(ii) Measures necessary to protect children’s safety from vehicular traffic shall be included, such as low fencing or landscaping to provide a physical barrier around the perimeter.

(iii) Shade and rest areas for supervision shall be provided through the use of deciduous landscaping, architectural elements, or other means.

(iv) Natural, creative play elements should be provided. For instance, ground slides from one level to another, tricycle tracks, swings hung from arbors or trees, paths that meander and are of varying materials and widths, water that can be manipulated, outdoor rooms made from landscape or rocks, and berms and hills.

(v) Play areas shall be designed for a variety of ages, activities, and motor skills.

(vi) Play areas shall be located in areas that are highly visible to residents. (Ord. 3191 § 6 (Exh. B), 2021).

22C.080.430 Pedestrian-oriented spaces.

(1) Purpose.

(a) To require the thoughtful integration of pedestrian-oriented spaces into commercial and mixed use developments.

(b) To enhance the design character and livability of downtown by creating vibrant spaces that accommodate active and passive activities, such as dining, resting, people watching, and recreational activities.

(2) Applicability. The standards herein apply to developments in the downtown core zone for sites containing buildings with at least 10,000 square feet of nonresidential floor area.

(3) Required Size of Space. Provide pedestrian-oriented space equal to at least two percent of the development site and meeting the design requirements of subsections (4) and/or (5) of this section. The required area may be consolidated in a single space or multiple spaces.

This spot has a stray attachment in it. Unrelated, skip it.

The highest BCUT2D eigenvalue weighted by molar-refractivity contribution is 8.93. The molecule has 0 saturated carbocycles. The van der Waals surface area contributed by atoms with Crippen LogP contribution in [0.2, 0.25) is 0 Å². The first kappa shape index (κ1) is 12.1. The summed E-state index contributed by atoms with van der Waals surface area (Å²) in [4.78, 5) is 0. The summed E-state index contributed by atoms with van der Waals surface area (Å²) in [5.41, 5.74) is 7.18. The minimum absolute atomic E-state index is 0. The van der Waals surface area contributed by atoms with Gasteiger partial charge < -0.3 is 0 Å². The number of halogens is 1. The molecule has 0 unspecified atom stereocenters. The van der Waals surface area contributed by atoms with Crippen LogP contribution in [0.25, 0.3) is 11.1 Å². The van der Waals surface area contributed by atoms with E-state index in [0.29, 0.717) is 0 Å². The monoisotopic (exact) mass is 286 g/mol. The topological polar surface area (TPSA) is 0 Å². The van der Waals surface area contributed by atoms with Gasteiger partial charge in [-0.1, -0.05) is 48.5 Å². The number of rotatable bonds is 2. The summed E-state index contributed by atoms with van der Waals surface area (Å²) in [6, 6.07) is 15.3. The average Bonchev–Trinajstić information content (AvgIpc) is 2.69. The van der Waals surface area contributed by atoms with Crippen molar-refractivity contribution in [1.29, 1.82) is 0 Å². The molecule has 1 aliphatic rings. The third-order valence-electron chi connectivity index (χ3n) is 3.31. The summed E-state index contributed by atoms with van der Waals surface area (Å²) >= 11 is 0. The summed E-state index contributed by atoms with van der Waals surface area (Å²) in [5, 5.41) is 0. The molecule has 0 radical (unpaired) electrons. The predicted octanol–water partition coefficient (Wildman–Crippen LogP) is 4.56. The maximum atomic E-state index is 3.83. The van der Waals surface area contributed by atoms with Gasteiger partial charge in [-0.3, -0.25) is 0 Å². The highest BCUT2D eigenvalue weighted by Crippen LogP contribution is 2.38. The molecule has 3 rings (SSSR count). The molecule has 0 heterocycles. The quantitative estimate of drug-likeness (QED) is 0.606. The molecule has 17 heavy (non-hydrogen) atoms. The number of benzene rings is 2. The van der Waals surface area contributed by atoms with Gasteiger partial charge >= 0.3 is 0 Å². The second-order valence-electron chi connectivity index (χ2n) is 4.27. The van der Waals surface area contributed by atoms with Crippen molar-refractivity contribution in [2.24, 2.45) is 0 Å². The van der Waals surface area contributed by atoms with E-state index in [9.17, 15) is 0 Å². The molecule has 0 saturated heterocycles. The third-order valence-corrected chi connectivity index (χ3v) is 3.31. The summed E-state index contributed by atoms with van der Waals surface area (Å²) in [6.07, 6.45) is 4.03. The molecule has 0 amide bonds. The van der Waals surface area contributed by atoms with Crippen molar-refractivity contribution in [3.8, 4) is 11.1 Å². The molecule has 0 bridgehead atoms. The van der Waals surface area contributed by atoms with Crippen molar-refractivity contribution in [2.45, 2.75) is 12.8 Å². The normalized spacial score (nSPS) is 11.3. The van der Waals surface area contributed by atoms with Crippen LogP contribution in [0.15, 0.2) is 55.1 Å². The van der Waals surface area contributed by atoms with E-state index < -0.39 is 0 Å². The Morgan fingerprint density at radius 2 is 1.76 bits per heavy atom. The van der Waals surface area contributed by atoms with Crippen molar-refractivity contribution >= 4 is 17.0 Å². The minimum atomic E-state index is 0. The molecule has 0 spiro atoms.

Figure 22C.080.430(3)

Required size of pedestrian-oriented space.

(4) Pedestrian-Oriented Space Design Standards.

(a) Required Features.

(i) The space shall abut a public sidewalk or other major internal pedestrian route and be designed to function as a focal point and gathering spot.

(ii) The space shall be ADA compliant and generally level with the adjacent sidewalk or internal pedestrian route. Steps, ramps and grade changes may be acceptable provided the outdoor space is designed to be visually and physically accessible from the adjacent sidewalk or internal pedestrian route and the space meets all other standards herein.

(iii) The space shall feature no dimension less than 15 feet in order to provide functional leisure or recreational activity. Exception: Portions of sidewalk area widened beyond minimum standards may qualify as pedestrian-oriented space provided storefronts abut the sidewalk.

(iv) The space shall be publicly accessible from 6:00 a.m. to 10:00 p.m.

(v) Large spaces (greater than 5,000 square feet) shall be designed to be multifunctional to accommodate a variety of uses and activities.

(vi) The space shall be framed on at least two sides by buildings that are oriented towards the space (via entries and generous facade transparency). Exception: Widened sidewalks that qualify as pedestrian-oriented space as set forth in subsection (4)(a)(iii) of this section only need to be framed on one side (by a storefront). Departures will be considered for unique configurations or designs that meet the purpose of the standards.

(vii) Paved walking surfaces of either concrete or approved unit paving are required. Form-in-place pervious concrete paving is allowed. Gravel surface areas may be allowed for special seating areas.